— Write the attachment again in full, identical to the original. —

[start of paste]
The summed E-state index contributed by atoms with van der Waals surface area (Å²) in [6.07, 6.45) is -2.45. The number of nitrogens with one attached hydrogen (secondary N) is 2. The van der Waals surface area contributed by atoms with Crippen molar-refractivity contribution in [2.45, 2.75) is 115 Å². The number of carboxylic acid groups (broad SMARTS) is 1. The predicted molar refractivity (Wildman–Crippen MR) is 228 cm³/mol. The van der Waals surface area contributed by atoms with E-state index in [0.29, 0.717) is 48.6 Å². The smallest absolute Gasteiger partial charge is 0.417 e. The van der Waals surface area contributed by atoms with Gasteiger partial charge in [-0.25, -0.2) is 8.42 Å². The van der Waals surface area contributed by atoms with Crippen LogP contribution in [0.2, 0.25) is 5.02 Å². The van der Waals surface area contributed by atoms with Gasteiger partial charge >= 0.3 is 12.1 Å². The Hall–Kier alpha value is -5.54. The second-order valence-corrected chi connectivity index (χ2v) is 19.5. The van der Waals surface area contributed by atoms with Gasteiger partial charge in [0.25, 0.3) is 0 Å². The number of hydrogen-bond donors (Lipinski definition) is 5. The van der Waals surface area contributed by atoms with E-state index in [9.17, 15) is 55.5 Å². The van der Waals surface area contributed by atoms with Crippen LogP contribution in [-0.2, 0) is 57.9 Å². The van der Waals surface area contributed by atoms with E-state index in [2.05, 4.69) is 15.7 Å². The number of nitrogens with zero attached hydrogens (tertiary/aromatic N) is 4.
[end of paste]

The summed E-state index contributed by atoms with van der Waals surface area (Å²) in [6.07, 6.45) is -2.45. The number of nitrogens with one attached hydrogen (secondary N) is 2. The van der Waals surface area contributed by atoms with Crippen molar-refractivity contribution in [2.45, 2.75) is 115 Å². The number of carboxylic acid groups (broad SMARTS) is 1. The predicted molar refractivity (Wildman–Crippen MR) is 228 cm³/mol. The van der Waals surface area contributed by atoms with E-state index in [0.29, 0.717) is 48.6 Å². The smallest absolute Gasteiger partial charge is 0.417 e. The van der Waals surface area contributed by atoms with Gasteiger partial charge in [-0.25, -0.2) is 8.42 Å². The van der Waals surface area contributed by atoms with Crippen LogP contribution in [0.2, 0.25) is 5.02 Å². The van der Waals surface area contributed by atoms with Gasteiger partial charge >= 0.3 is 12.1 Å². The Hall–Kier alpha value is -5.54. The second-order valence-corrected chi connectivity index (χ2v) is 19.5. The van der Waals surface area contributed by atoms with Gasteiger partial charge in [0.25, 0.3) is 0 Å². The number of hydrogen-bond donors (Lipinski definition) is 5. The van der Waals surface area contributed by atoms with E-state index in [9.17, 15) is 55.5 Å². The van der Waals surface area contributed by atoms with Crippen LogP contribution in [-0.2, 0) is 57.9 Å². The van der Waals surface area contributed by atoms with E-state index in [2.05, 4.69) is 15.7 Å². The number of nitrogens with zero attached hydrogens (tertiary/aromatic N) is 4.